With growth of small businesses globally and the significant rise of self-employment in recent years, entrepreneurship has not only become a widespread phenomenon, but in many markets has become the norm. There is an expectation of the young and upcoming generations to conduct business and develop our markets with a fresh focus, and it’s no surprise that women around the world are rising to the call and claiming their piece of the pie.
In January 2010, the Financial Times reported that women were entering the world of entrepreneurship at a much faster rate than men, although their businesses have been much harder hit by the recession than their male-owned equivalents. Female self-employment increased by 4.9 per cent in the third quarter of 2009, the latest date for the research, compared with the same period a year earlier. By contrast, male self-employment was up just 1.1 per cent.
Despite the field being primarily male dominant in the past, many female entrepreneurs on the rise have broken the mold and delved into fresh areas of self-owned business practice; capitalizing on their abilities as women rather than letting it be a hindrance to their growth. Of the top 15 female entrepreneurs under the age of 30, 6 of their companies base the internet as its central means for doing business, thereby allowing the women to work on their own terms when first starting up. It may not come as a surprise that the majority of their businesses focus on industries such as fashion and cosmetics, jewelry design, catering, book selling, event planning, and charitable causes. What does stand out however, is that all these women in their twenties have used ideas most familiar to their gender to generate businesses that collectively are worth several millions of dollars.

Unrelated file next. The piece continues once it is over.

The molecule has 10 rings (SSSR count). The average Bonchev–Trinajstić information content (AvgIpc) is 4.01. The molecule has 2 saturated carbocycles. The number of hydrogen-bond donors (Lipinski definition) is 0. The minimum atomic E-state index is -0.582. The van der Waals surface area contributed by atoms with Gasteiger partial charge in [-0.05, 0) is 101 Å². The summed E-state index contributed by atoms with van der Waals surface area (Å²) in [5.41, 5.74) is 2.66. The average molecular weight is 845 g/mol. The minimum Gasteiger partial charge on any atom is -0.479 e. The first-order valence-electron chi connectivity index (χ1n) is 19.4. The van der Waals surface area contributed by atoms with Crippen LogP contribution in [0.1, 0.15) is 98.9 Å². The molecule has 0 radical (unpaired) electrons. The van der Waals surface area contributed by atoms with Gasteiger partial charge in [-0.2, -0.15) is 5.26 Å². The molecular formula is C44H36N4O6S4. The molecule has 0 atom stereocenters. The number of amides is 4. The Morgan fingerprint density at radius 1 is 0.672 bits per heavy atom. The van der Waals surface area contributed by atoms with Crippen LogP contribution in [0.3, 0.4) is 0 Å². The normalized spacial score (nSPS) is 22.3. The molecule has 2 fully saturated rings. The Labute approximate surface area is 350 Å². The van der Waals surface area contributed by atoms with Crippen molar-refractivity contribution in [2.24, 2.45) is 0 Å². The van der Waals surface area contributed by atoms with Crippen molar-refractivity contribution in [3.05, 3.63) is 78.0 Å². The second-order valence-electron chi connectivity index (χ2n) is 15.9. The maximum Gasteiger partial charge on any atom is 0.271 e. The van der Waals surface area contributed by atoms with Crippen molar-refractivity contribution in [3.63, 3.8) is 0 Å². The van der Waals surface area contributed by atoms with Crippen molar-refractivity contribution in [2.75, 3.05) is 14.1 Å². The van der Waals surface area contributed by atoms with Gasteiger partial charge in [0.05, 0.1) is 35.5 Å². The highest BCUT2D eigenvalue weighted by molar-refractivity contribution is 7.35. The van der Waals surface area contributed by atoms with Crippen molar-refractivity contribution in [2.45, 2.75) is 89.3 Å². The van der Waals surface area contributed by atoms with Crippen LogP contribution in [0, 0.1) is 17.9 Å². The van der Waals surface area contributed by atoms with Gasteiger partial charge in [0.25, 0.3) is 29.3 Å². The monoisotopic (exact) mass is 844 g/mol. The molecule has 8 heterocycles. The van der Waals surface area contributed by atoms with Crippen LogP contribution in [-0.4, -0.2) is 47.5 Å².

The world today has not only come to realize the ability for women to make significant contributions to the businesses arena, but their input has been globally embraced. Organizations assisting women in realizing their business goals are now spreading fast, be it financial and managerial assistance; investment plans; or merely networking platforms designed for specifically for such women. Karen Gill, co-founder of Everywoman, a network supporting over 35,000 female entrepreneurs, said that female entrepreneurs might suffer from concentrating too much on their business idea and not enough on generating profits. “You have got to go out there and make the money,” she said.